Alternative superfoods that are cheaper and healthier

Everyday foods that pack a healthy punch without the high price tag.

Superfoods berries and nuts for weight loss

Superfoods are hailed as having extraordinary health benefits, but the same benefits, or better, can be obtained by eating everyday foods that cost a lot less. Here are 10 superfood swaps.

1. Swap almonds for Brazil nuts
Almonds contain mono-saturated fats, and are known for their ability to lower cholesterol and rates of heart disease, but Brazil nuts are also packed with the same good fats, and acids such as palmitoleic acid and oleic acids, which have a similar effect on cholesterol. Brazil nuts also contain 153 times the amount of selenium, which is important for the protection of cells. Oh, and they’ll cost you $1 less per kilo, too.

2. Swap kale for broccoli
Kale is possibly the most hyped superfood around, but does it live up to its fanfare? When you consider that the humble broccoli contains more vitamin C and potassium, and similar levels of calcium, iron, magnesium, vitamin A, vitamin B6 and fibre – at about $6 less per kilo – well, you decide …

3. Swap salmon for sardines
As one of the more expensive fish on the market, you’d hope that salmon would be far superior to one of the least expensive. But sardines contain similar amounts of omega-3 and three times more vitamin B12 and, at around $7 less per kilo, give you far more bang for your buck health wise.

4. Swap chia seeds for sesame seeds
Chia seeds are another highly regarded superfood because they’re rich in omega-3, making them a great replacement for those who don’t like fish but are looking to include good fats in their diet. And although chia seeds are packed with calcium, iron, zinc and magnesium, sesame seeds contain higher amounts, are more easily digestible, and are about 80 per cent cheaper than chia seeds.

5. Swap cauliflower for cabbage
Cauliflower has been added to the superfood shortlist, but it’s not a vegetable that many people like to eat. Its cruciferous cousin cabbage is just as good at bolstering your immune system, is an effective detoxifier and a powerful preventer of heart disease and cancer.

6. Swap goji berries for raspberries
Popularised for their high level of antioxidants and ability to enhance immunity, goji berries have their drawbacks too. They can be a little bitter and, because they’re from the nightshade family, they can create inflammatory symptoms in some people. On the other hand, raspberries are packed with fantastic nutrients and, although 90 per cent lower in sugar, taste sweeter, are readily available either fresh or frozen, and they’re about $12 per kilo cheaper.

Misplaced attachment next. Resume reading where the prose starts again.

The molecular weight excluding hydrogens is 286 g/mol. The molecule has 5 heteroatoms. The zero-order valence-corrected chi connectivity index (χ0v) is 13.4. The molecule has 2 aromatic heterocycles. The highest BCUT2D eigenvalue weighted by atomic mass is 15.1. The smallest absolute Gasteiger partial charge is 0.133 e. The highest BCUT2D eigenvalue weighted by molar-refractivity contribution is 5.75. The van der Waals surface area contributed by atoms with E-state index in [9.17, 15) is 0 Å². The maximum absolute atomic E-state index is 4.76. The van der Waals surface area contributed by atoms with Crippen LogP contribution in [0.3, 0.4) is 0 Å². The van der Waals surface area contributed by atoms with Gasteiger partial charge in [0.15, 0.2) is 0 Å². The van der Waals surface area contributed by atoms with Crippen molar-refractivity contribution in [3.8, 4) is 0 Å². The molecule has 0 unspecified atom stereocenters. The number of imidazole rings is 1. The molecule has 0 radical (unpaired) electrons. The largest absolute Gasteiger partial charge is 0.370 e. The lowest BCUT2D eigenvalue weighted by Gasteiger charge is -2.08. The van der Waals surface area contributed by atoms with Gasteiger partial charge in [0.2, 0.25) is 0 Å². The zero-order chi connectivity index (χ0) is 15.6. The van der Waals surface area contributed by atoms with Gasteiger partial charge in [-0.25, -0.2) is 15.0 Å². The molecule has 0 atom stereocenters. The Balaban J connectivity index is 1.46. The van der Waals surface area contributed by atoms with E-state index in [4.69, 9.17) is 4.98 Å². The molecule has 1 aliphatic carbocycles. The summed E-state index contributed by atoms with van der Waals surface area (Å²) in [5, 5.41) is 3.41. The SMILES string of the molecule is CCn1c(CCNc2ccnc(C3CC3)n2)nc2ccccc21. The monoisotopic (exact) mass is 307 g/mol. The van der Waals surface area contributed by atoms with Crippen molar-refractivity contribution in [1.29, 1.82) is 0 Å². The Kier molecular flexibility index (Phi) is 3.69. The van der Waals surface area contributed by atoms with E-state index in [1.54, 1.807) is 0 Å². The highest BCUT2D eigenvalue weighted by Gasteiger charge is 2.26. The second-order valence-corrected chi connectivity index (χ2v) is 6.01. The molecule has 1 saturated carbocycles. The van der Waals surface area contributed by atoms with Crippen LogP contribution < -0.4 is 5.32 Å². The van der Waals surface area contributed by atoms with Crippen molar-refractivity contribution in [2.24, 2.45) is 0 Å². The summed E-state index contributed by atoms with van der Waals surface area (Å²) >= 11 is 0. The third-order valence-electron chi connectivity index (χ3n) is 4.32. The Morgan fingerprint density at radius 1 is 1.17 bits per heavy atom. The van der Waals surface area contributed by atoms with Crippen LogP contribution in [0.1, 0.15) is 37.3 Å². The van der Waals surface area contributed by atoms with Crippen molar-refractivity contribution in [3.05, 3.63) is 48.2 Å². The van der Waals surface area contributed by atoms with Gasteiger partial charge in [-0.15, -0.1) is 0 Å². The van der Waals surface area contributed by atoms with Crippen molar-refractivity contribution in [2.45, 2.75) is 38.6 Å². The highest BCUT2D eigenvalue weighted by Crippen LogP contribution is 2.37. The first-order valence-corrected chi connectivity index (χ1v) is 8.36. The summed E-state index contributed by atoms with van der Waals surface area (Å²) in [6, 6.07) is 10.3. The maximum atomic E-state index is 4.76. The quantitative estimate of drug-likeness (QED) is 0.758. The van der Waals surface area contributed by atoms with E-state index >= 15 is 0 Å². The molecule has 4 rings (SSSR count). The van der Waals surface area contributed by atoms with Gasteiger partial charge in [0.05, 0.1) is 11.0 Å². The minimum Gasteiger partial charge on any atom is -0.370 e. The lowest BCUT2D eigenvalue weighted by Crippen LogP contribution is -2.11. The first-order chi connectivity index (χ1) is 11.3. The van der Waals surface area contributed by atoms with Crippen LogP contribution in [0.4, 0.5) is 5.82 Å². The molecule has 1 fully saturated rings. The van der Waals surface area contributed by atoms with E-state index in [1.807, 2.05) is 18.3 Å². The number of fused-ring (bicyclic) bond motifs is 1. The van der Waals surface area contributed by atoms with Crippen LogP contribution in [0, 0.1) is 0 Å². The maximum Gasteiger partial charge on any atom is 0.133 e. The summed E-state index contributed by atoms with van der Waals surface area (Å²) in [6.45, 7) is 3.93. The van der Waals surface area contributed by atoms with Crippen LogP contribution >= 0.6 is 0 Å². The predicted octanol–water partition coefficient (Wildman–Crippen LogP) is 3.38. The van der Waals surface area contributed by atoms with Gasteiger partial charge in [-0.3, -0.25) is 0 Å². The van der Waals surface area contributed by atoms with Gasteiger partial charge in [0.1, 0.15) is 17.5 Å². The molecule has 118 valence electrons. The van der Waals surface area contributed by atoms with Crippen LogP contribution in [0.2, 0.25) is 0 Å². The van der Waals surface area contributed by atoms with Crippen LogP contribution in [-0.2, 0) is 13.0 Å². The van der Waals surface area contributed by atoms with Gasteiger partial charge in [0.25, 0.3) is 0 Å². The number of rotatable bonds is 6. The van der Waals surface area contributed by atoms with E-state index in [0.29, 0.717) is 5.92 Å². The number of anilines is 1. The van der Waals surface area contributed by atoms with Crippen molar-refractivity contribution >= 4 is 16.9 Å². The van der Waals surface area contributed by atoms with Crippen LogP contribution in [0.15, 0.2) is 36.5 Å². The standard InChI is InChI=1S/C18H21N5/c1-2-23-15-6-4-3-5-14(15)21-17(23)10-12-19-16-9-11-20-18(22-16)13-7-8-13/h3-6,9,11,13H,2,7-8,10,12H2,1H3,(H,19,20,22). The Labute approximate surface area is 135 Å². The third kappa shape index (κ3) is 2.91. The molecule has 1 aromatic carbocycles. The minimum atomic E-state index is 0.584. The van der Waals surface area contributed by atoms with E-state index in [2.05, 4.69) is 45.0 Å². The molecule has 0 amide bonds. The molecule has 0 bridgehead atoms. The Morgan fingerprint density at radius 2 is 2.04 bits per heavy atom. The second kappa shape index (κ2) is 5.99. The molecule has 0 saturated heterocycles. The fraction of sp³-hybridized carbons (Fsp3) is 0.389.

7. Swap quinoa for lentils
Quinoa and lentils contain similar amounts of calories and carbs, but lentils are higher in fibre and have almost double the amount of protein than quinoa, as well as more vitamin B and iron. Plus lentils are also around one third of the price of quinoa.

8. Swap wheatgrass for spinach
Wheatgrass is quite possibly the most ballyhooed superfood. But at almost $50 per kilo, compared to spinach, which is around $5 per kilo, it doesn’t live up to the hype. Spinach is packed with potassium, folate and iron and is a lot easier to include in an everyday diet.

9. Swap coconut water for water
Coconut water is touted as the ideal re-hydrating workout beverage, but unless you exercise a lot or are always on the go, nothing beats plain old water to quench your thirst. And considering coconut water costs around $6 per litre compared to free tap water (well, relatively free), there’s little reason to incorporate it into your diet. Besides, if it’s an electrolyte drink that you’re after, just add a pinch of salt and a little fruit juice to plain water.

10. Swap blueberries for blackberries
Many claim that blueberries can help prevent cancer and improve memory, but others disagree. Although blackberries cost around the same as blueberries, they contain more than double the amount of vitamin C than their blue buddies, so you’ll get more value for your money.

Do you have a favourite superfood? Do you even buy into the whole superfood scene?



    To make a comment, please register or login
    16th Jan 2017
    No such thing as superfood, it's just a name to make gullible people spend more on ordinary food.
    16th Jan 2017
    Yup. Marketing 101, call it superfood and put it in a green, brown or orange packet!

    Add to the list other such ploys as:
    * Write 'cholesterol free' on foods that never had cholesterol in the
    first place e.g. apples
    * Likewise with 'gluten free'
    * Same with 'low fat'
    * Add the words 'natural' wherever possible
    * Add 'no added sugar' to products loaded with manufactured sweeteners.......

    the list is endless!
    16th Jan 2017
    Note that lentils do not contain the complete set of amino acids in the balanced way quinoa does.
    17th Apr 2017
    What a bunch of pessimists you are. Perhaps you can't handle the name superfood but they are obviously better for you than other dead food which sit in the middle aisles of the supermarket.

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